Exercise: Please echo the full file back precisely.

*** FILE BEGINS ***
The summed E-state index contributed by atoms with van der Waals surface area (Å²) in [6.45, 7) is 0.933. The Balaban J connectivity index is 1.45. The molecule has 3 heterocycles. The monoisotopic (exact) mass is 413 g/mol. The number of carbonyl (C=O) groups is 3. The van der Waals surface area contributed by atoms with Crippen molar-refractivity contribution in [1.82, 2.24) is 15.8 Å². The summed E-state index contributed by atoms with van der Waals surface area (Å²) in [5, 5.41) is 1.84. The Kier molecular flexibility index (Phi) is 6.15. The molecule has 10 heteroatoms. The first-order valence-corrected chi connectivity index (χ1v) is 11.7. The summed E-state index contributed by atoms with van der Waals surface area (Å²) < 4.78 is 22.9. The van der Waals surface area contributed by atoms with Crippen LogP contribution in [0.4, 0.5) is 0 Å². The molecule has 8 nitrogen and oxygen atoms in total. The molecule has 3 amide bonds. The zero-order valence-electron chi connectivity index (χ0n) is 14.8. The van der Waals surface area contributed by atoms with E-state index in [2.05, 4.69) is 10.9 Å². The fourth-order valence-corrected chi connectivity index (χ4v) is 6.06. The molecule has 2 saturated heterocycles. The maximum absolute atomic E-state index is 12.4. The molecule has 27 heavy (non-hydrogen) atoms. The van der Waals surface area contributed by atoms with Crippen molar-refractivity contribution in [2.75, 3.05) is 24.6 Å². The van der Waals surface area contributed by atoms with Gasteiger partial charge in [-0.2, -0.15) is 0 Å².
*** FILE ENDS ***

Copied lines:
The summed E-state index contributed by atoms with van der Waals surface area (Å²) in [6.45, 7) is 0.933. The Balaban J connectivity index is 1.45. The molecule has 3 heterocycles. The monoisotopic (exact) mass is 413 g/mol. The number of carbonyl (C=O) groups is 3. The van der Waals surface area contributed by atoms with Crippen molar-refractivity contribution in [1.82, 2.24) is 15.8 Å². The summed E-state index contributed by atoms with van der Waals surface area (Å²) in [5, 5.41) is 1.84. The Kier molecular flexibility index (Phi) is 6.15. The molecule has 10 heteroatoms. The first-order valence-corrected chi connectivity index (χ1v) is 11.7. The summed E-state index contributed by atoms with van der Waals surface area (Å²) < 4.78 is 22.9. The van der Waals surface area contributed by atoms with Crippen LogP contribution in [0.4, 0.5) is 0 Å². The molecule has 8 nitrogen and oxygen atoms in total. The molecule has 3 amide bonds. The zero-order valence-electron chi connectivity index (χ0n) is 14.8. The van der Waals surface area contributed by atoms with E-state index in [2.05, 4.69) is 10.9 Å². The fourth-order valence-corrected chi connectivity index (χ4v) is 6.06. The molecule has 2 saturated heterocycles. The maximum absolute atomic E-state index is 12.4. The molecule has 27 heavy (non-hydrogen) atoms. The van der Waals surface area contributed by atoms with Crippen molar-refractivity contribution in [2.75, 3.05) is 24.6 Å². The van der Waals surface area contributed by atoms with Gasteiger partial charge in [-0.2, -0.15) is 0 Å².